If you and your significant other are ready to tie the knot, then Susan Piver's The Hard Questions is a fantastic way to make sure you're both on the same page about major life decisions. By talking through everything from the possibility of children to the the best way to handle money, you can learn even more about you and your partner's compatibility.
12To Wisely Plan For A Wedding
Are you feeling overwhelmed by the wedding industrial complex? Meg Keene's A Practical Wedding can help you cut through the clutter and arrange a ceremony that works for you. Covering everything from DIY options to budgetary sanity, this guide is a common-sense resource.
13To Go House Hunting
Home ownership is a major milestone, and Nolo's Essential Guide to Buying Your First Home will help you decide when to buy a home, how to close the deal, and what constitutes a realistic budget. With a wealth of information from three experts this guide can help you keep a budget and stay sane through the home buying process.
14To Become A Dog Owner
When you're ready for a four-legged family member of your own, Ian Dunbar's Before and After Getting Your Puppy is a fantastic resource for making your transition to dog owner a smooth one. With the insight from a longtime dog trainer, you can make your dog the best-behaved canine on the block.
15To Get Ready For Kids
Mayo Clinic Guide to a Healthy Pregnancy can help you learn about everything from preconception health advice to weekly updates on fetal growth. It will help you know what's normal, what might be trouble, and how to best prepare your body for a baby.
16To Give Back
Arthur I. Blaustein's Make a Difference can help you sort through the many types of organizations that need your help. Whether you'd like to tutor a child or promote a cause, this book can provide relevant information about the worthwhile organizations that would benefit most from your skills.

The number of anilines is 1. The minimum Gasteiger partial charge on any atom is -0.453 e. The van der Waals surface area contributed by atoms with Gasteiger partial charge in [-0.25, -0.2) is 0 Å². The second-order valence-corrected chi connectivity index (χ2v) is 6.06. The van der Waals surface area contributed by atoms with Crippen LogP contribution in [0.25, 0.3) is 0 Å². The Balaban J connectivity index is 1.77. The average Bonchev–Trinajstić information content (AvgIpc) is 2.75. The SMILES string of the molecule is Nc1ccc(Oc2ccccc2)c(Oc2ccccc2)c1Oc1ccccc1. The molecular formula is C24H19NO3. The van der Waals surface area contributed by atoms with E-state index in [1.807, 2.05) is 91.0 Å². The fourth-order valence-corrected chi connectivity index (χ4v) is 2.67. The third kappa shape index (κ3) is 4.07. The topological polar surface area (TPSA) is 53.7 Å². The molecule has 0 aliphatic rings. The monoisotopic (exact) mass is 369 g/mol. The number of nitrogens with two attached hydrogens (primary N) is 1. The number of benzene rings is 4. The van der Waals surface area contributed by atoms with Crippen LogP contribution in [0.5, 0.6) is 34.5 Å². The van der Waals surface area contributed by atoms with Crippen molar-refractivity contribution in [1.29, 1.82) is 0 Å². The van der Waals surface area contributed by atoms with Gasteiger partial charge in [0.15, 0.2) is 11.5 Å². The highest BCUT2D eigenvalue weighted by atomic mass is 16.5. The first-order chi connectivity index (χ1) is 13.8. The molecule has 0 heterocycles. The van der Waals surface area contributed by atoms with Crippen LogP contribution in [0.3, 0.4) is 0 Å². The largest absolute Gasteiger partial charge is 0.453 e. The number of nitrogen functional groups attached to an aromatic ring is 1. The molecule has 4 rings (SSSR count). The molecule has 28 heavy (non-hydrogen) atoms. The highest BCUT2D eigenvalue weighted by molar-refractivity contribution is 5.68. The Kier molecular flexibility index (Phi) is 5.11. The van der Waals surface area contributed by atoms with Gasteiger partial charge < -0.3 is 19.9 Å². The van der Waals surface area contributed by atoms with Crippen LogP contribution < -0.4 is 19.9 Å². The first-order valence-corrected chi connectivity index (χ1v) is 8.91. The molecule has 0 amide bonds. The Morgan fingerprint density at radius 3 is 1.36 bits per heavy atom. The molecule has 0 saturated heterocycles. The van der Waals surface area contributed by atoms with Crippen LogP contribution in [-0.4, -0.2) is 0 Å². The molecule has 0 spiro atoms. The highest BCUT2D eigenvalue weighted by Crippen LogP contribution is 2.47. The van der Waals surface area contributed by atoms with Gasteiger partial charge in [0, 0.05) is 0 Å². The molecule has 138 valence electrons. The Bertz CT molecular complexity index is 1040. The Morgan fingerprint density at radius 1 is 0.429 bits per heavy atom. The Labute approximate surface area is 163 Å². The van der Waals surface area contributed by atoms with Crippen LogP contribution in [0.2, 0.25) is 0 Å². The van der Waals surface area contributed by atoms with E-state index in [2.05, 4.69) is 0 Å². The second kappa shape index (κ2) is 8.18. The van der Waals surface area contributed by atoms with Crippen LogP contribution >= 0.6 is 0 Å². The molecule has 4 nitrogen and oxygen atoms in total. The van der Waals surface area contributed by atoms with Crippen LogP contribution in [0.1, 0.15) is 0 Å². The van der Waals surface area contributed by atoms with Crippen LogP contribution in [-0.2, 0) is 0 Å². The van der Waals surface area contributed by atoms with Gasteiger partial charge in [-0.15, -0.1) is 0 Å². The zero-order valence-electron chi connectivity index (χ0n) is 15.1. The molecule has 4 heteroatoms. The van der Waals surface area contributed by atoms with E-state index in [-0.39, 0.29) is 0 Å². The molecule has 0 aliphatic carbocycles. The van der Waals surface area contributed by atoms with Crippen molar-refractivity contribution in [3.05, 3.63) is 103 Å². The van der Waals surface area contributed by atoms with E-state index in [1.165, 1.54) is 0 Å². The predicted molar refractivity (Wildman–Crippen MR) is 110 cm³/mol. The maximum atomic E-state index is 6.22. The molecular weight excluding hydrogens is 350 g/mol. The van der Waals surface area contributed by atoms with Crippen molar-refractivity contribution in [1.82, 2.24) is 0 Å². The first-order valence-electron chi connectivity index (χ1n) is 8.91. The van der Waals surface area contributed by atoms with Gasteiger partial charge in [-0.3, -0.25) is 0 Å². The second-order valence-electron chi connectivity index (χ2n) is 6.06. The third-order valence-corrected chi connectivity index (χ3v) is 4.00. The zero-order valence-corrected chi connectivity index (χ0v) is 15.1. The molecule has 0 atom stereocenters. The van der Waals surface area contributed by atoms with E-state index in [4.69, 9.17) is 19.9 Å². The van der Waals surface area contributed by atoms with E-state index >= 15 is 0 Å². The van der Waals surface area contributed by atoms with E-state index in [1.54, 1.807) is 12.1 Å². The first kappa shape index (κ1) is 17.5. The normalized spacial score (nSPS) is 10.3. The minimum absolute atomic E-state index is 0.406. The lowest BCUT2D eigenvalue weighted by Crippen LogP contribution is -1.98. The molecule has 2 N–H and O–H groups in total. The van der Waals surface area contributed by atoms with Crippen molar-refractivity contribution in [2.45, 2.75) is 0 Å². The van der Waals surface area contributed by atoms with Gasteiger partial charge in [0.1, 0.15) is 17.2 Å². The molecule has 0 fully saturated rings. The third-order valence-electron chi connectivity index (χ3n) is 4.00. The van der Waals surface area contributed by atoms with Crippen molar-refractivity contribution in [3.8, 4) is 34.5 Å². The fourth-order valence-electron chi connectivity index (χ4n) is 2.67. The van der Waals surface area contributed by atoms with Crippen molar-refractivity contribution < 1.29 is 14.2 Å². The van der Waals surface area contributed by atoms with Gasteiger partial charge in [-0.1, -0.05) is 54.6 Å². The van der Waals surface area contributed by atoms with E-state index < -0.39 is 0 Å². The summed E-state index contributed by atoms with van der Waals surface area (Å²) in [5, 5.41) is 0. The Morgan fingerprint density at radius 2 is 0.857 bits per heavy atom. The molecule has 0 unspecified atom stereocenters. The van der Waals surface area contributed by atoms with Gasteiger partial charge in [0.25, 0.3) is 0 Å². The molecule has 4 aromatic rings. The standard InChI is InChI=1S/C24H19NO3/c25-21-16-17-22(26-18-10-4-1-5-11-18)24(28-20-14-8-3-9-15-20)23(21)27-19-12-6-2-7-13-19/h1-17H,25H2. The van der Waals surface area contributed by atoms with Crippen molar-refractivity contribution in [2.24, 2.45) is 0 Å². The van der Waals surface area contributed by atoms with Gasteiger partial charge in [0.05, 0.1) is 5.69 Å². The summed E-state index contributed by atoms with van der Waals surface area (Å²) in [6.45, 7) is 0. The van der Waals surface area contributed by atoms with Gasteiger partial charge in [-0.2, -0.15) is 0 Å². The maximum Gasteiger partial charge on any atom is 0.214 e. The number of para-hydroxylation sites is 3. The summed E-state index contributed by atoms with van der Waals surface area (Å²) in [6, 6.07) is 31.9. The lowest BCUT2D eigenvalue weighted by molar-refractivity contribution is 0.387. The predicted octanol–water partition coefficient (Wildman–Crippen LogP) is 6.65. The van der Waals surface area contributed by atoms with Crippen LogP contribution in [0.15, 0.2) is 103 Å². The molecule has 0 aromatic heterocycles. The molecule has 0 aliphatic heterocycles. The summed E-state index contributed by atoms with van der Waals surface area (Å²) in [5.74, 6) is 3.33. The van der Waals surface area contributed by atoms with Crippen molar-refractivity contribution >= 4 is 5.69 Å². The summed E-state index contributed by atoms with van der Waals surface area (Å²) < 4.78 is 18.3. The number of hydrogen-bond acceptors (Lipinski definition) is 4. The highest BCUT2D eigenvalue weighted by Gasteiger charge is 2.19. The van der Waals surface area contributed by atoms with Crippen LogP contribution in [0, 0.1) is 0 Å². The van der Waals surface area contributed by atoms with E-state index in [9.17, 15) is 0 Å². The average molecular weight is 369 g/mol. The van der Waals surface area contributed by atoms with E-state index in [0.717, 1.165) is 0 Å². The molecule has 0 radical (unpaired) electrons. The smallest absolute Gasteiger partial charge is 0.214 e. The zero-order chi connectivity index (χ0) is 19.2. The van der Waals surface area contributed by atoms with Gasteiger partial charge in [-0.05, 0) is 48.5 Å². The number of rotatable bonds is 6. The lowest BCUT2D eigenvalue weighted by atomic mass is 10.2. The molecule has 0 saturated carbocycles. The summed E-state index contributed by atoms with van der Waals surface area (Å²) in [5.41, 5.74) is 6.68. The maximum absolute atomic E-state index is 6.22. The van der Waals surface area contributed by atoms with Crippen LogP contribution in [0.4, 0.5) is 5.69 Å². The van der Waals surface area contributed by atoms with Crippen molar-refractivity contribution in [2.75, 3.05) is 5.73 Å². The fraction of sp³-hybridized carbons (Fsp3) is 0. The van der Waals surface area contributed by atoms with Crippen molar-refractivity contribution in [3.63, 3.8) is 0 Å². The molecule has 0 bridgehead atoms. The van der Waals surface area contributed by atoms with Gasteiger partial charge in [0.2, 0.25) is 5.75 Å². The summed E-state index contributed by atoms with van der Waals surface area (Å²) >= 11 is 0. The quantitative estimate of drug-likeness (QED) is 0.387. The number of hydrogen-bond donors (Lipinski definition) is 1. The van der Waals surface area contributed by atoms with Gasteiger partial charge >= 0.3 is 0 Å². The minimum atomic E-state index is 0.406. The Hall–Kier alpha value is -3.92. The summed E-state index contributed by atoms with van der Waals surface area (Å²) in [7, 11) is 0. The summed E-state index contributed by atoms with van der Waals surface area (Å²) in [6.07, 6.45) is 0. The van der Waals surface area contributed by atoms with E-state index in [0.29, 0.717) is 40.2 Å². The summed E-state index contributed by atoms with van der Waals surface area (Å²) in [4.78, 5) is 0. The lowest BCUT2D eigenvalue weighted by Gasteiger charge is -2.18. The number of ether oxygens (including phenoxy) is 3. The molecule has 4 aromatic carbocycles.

17To Mind Your Manners
Everyday Etiquette by Patricia Rossi will help guide you through everything from play dates to social media invitations. It's a handy resource to help you treat others kindly in both personal and professional situations.
18To Get Handy
A little DIY knowledge can save a lot of money when it comes to home ownership. 100 Things Every Homeowner Must Know will help you maintain your home's value, avoid mistakes, and even make it less attractive to potential burglars.
19To Get Dressed
When it's time to put on your big girl pants, Alison Freer's How to Get Dressed is there to help. She gets to the point by providing a clear and entertaining guide to a tailored, practical style. This inclusive book will work for any body type, and even includes tips on fixing just about any wardrobe annoyance, like those migrating bra straps.
20To Drink Well
Madeline Puckette and Justin Hammack's Wine Folly is a fun book of infographics designed to teach you how to pair wine with food, understand the different regions that create wine, and taste a glass to identify its flavors. You'll know a Zinfadel from a Riesling in no time.
21To Keep Reading
If you'd like to maintain a great reading list but need some suggestions, Nancy Pearl's Book Lust will get you on the right path. With categories like "Historical Fiction for Kids of All Ages" and "Too Good to Miss," Pearl provides enough recommendations to keep your Kindle full for years to come.
22To Refresh Your Education
If you didn't specialize in a STEM field, all that information about mitosis and moles you learned in high school might begin to fade. To refresh your understanding of the world, Natalie Angier's The Canon covers the essentials of chemistry, biology, astronomy, and more in entertaining, fun prose.
23To Rethink Normal
Jenny Lawson's Furiously Happy covers the author's longtime struggle with depression and anxiety in a hilarious way that is easy to relate to. Her outlandish stories help normalize the idea of "crazy."
24To Feel Better About Yourself
Michael Farquhar's Bad Days In History covers mistakes that were so bad, they became the stuff of legend. After reading about the Great Molasses Flood of 1919 or the potential early Apple investor who missed out on billions earnings, you'll feel much better about literally everything in your own life.